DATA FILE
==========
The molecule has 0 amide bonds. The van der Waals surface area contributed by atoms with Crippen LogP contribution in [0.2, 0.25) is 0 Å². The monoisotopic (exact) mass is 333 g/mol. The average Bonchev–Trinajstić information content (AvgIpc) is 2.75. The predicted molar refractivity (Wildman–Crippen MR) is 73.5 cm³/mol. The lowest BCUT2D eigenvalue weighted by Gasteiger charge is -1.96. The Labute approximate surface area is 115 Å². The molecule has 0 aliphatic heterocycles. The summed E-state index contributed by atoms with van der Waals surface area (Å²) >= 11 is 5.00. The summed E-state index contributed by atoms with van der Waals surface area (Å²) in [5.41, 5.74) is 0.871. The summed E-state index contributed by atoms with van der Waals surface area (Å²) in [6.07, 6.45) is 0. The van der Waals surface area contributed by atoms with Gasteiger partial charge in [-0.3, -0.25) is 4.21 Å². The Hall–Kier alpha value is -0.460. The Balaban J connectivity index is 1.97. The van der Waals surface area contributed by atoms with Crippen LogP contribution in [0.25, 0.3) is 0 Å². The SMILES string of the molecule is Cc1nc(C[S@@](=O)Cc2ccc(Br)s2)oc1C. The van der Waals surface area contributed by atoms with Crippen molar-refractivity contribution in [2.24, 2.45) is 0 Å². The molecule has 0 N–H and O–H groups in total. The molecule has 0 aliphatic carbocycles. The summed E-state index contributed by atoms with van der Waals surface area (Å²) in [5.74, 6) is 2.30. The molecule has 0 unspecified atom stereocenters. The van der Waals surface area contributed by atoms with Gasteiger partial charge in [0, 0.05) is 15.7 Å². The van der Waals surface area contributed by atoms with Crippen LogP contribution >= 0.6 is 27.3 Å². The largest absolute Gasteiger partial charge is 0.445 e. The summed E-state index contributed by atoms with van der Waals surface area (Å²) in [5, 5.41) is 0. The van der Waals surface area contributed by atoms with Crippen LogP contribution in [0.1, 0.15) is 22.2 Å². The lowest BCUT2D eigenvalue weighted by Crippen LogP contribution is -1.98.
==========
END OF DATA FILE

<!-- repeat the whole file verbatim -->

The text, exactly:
The molecule has 0 amide bonds. The van der Waals surface area contributed by atoms with Crippen LogP contribution in [0.2, 0.25) is 0 Å². The monoisotopic (exact) mass is 333 g/mol. The average Bonchev–Trinajstić information content (AvgIpc) is 2.75. The predicted molar refractivity (Wildman–Crippen MR) is 73.5 cm³/mol. The lowest BCUT2D eigenvalue weighted by Gasteiger charge is -1.96. The Labute approximate surface area is 115 Å². The molecule has 0 aliphatic heterocycles. The summed E-state index contributed by atoms with van der Waals surface area (Å²) >= 11 is 5.00. The summed E-state index contributed by atoms with van der Waals surface area (Å²) in [5.41, 5.74) is 0.871. The summed E-state index contributed by atoms with van der Waals surface area (Å²) in [6.07, 6.45) is 0. The van der Waals surface area contributed by atoms with Gasteiger partial charge in [-0.3, -0.25) is 4.21 Å². The Hall–Kier alpha value is -0.460. The Balaban J connectivity index is 1.97. The van der Waals surface area contributed by atoms with Crippen LogP contribution in [0.25, 0.3) is 0 Å². The SMILES string of the molecule is Cc1nc(C[S@@](=O)Cc2ccc(Br)s2)oc1C. The van der Waals surface area contributed by atoms with Crippen molar-refractivity contribution in [2.24, 2.45) is 0 Å². The molecule has 0 N–H and O–H groups in total. The molecule has 0 aliphatic carbocycles. The summed E-state index contributed by atoms with van der Waals surface area (Å²) in [5.74, 6) is 2.30. The molecule has 0 unspecified atom stereocenters. The van der Waals surface area contributed by atoms with Gasteiger partial charge in [0, 0.05) is 15.7 Å². The van der Waals surface area contributed by atoms with Crippen LogP contribution >= 0.6 is 27.3 Å². The largest absolute Gasteiger partial charge is 0.445 e. The summed E-state index contributed by atoms with van der Waals surface area (Å²) in [5, 5.41) is 0. The van der Waals surface area contributed by atoms with Crippen LogP contribution in [0.1, 0.15) is 22.2 Å². The lowest BCUT2D eigenvalue weighted by Crippen LogP contribution is -1.98.